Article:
When people think of spiders they do not always visualize a cozy home setting.  This week we will be talking about spiders and starting conversations about our homes.  For some of you the thought of a spider is unpleasant or uncomfortable.  Your child will pick up on that feeling.  If possible you can have someone else be the person that shares spiders (or anything that makes you feel uncomfortable) with your child.  My daughter-in-law has worked really hard to teach Zoe and Ansel about spiders and that they need to be careful with them even though she is scared of them herself. 

With the spider we will be talking about their webs and how a web is a home for a spider. We will talk about other homes for animals – nests, holes, caves, etc. As we talk about homes for animals we will talk about our homes and where people live.

When my sons were younger we had several pets that are not the typical pets.  They were allergic to dogs and birds, Curt is allergic to cats and it made me sad to see fish die so we had a tarantula, an iguana, gerbils, a hedgehog and a turtle.   Having pets is a way to teach children responsibility and empathy for living creatures.  Showing them how to “touch gently” whether it be a plant or an animal teaches them to be careful with living things.  If your family doesn’t have a pet your child can nurture a plant.  A way to teach responsibility is to let them feed the family pet or water a plant.  They can care for something and feel quite proud of their ability to take care of something that is alive.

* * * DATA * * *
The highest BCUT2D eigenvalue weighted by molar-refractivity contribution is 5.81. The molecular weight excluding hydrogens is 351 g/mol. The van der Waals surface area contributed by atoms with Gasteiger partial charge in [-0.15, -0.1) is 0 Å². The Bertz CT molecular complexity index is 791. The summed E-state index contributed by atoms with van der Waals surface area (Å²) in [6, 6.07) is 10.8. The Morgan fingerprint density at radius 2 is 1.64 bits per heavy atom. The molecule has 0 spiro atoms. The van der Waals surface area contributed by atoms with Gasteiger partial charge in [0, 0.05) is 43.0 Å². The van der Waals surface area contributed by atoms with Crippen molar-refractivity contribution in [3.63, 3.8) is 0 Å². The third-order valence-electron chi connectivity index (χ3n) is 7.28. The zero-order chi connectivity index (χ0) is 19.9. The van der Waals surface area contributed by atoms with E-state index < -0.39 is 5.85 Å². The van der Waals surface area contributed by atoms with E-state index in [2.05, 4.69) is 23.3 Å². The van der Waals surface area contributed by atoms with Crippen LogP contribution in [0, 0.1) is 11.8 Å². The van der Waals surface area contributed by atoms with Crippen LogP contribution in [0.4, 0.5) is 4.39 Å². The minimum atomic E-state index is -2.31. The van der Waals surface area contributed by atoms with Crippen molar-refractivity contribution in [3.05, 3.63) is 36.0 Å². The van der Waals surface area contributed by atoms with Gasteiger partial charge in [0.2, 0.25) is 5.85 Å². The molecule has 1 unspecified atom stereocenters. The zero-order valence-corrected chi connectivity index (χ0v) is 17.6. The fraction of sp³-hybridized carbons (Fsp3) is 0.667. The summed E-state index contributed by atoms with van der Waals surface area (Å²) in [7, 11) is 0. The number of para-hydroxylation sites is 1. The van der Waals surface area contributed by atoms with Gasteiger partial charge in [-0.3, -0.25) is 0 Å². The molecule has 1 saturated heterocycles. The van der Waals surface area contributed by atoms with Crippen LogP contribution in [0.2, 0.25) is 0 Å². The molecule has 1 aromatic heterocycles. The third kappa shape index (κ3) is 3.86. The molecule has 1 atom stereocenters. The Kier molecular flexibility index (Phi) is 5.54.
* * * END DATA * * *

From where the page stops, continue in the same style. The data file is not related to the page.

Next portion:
How can you help your child develop that empathy for living creatures?  You can give them an opportunity to care for something.  Giving them something to care for will help them develop a variety of skills. 

Not only do pets provide children with entertainment and affection, but they also teach them about responsibility, compassion, trust, coping with loss, respect, and loyalty, and they help build children’s self-esteem, patience, and social skills 

If you don’t have the energy to have a pet — and it is a lot of energy to have a pet whether it is a dog, cat or snail — taking care of a plant develops several of the same traits as a pet animal.  They can also develop compassion for animals in the world by watching them, talking about where they live and caring for them by setting out feeders.  On your hikes in the woods you can teach them the importance of caring for all of nature. I loved going on hikes with the boys and having conversations about the trees — What kind of tree is it?  How old is the tree? Who lives in the tree?  What can we do to take care of the trees? Learning to respect all living things is an amazing gift you can give your child.

As you take your nature walks this week show your child the webs outside. An early morning walk, with the dew on the webs,  is a perfect time for finding spider webs. The dew drops will highlight the webs in the gardens and make it easier for the children to see them.  

It is also a good time to look for nests in the trees now that the leaves have fallen. Ask your child where he/she thinks the birds live during the winter.

You can ask them where they think the  spiders go when it is cold. 

We will be talking about homes for animals, and people, during the next few weeks.

~Teacher Janice